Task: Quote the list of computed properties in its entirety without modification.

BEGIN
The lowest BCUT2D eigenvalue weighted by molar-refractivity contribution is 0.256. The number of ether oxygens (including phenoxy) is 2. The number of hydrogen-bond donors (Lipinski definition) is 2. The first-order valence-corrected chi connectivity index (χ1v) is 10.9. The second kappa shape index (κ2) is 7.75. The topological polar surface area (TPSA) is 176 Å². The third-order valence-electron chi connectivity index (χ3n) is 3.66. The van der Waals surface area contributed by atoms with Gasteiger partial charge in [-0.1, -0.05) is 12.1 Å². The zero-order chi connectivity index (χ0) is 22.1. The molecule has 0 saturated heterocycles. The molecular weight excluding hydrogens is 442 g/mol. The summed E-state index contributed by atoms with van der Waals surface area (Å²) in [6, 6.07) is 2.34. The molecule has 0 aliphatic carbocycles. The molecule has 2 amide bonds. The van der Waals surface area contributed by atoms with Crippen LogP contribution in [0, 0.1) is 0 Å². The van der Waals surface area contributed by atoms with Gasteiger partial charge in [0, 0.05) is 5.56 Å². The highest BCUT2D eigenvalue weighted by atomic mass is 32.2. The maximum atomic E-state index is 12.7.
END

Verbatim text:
The lowest BCUT2D eigenvalue weighted by molar-refractivity contribution is 0.256. The number of ether oxygens (including phenoxy) is 2. The number of hydrogen-bond donors (Lipinski definition) is 2. The first-order valence-corrected chi connectivity index (χ1v) is 10.9. The second kappa shape index (κ2) is 7.75. The topological polar surface area (TPSA) is 176 Å². The third-order valence-electron chi connectivity index (χ3n) is 3.66. The van der Waals surface area contributed by atoms with Gasteiger partial charge in [-0.1, -0.05) is 12.1 Å². The zero-order chi connectivity index (χ0) is 22.1. The molecule has 0 saturated heterocycles. The molecular weight excluding hydrogens is 442 g/mol. The summed E-state index contributed by atoms with van der Waals surface area (Å²) in [6, 6.07) is 2.34. The molecule has 0 aliphatic carbocycles. The molecule has 2 amide bonds. The van der Waals surface area contributed by atoms with Crippen LogP contribution in [0, 0.1) is 0 Å². The van der Waals surface area contributed by atoms with Gasteiger partial charge in [0, 0.05) is 5.56 Å². The highest BCUT2D eigenvalue weighted by atomic mass is 32.2. The maximum atomic E-state index is 12.7.